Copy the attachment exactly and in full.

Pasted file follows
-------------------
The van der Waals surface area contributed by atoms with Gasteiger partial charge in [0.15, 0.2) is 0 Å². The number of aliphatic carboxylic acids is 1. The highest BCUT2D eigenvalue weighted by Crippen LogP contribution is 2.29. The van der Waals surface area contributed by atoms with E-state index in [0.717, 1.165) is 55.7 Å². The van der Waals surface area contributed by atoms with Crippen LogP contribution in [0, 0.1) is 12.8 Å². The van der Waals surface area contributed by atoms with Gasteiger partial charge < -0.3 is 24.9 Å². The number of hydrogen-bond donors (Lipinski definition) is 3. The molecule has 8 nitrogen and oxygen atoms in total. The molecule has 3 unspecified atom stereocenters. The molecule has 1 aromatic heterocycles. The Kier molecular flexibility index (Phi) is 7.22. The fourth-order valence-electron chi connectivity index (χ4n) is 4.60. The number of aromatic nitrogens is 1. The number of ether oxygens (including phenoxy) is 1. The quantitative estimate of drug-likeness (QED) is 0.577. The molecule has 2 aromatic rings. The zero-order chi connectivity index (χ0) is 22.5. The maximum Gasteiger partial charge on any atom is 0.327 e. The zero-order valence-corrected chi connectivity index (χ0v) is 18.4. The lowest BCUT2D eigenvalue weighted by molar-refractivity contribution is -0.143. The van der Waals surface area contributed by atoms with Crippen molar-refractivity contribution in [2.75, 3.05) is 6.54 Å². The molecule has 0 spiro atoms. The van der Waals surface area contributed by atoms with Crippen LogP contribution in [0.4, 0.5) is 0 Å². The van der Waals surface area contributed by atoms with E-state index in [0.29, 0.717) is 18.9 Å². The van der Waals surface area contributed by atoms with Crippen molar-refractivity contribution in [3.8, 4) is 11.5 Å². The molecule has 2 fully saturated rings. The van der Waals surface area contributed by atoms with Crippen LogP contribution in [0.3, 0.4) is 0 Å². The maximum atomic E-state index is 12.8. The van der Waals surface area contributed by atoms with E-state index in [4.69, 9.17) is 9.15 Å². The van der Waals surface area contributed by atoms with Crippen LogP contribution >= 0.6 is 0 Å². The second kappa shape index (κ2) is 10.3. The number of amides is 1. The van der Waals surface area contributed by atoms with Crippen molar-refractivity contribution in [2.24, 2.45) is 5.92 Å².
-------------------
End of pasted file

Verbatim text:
The van der Waals surface area contributed by atoms with Gasteiger partial charge in [0.15, 0.2) is 0 Å². The number of aliphatic carboxylic acids is 1. The highest BCUT2D eigenvalue weighted by Crippen LogP contribution is 2.29. The van der Waals surface area contributed by atoms with E-state index in [0.717, 1.165) is 55.7 Å². The van der Waals surface area contributed by atoms with Crippen LogP contribution in [0, 0.1) is 12.8 Å². The van der Waals surface area contributed by atoms with Gasteiger partial charge < -0.3 is 24.9 Å². The number of hydrogen-bond donors (Lipinski definition) is 3. The molecule has 8 nitrogen and oxygen atoms in total. The molecule has 3 unspecified atom stereocenters. The molecule has 1 aromatic heterocycles. The Kier molecular flexibility index (Phi) is 7.22. The fourth-order valence-electron chi connectivity index (χ4n) is 4.60. The number of aromatic nitrogens is 1. The number of ether oxygens (including phenoxy) is 1. The quantitative estimate of drug-likeness (QED) is 0.577. The molecule has 2 aromatic rings. The zero-order chi connectivity index (χ0) is 22.5. The maximum Gasteiger partial charge on any atom is 0.327 e. The zero-order valence-corrected chi connectivity index (χ0v) is 18.4. The lowest BCUT2D eigenvalue weighted by molar-refractivity contribution is -0.143. The van der Waals surface area contributed by atoms with Crippen molar-refractivity contribution in [2.75, 3.05) is 6.54 Å². The molecule has 0 spiro atoms. The van der Waals surface area contributed by atoms with Crippen LogP contribution in [0.4, 0.5) is 0 Å². The van der Waals surface area contributed by atoms with E-state index in [0.29, 0.717) is 18.9 Å². The van der Waals surface area contributed by atoms with Crippen molar-refractivity contribution in [3.8, 4) is 11.5 Å². The molecule has 2 fully saturated rings. The van der Waals surface area contributed by atoms with Crippen LogP contribution in [0.3, 0.4) is 0 Å². The maximum atomic E-state index is 12.8. The van der Waals surface area contributed by atoms with E-state index in [4.69, 9.17) is 9.15 Å². The van der Waals surface area contributed by atoms with Crippen LogP contribution >= 0.6 is 0 Å². The second kappa shape index (κ2) is 10.3. The number of amides is 1. The van der Waals surface area contributed by atoms with Crippen molar-refractivity contribution in [2.24, 2.45) is 5.92 Å².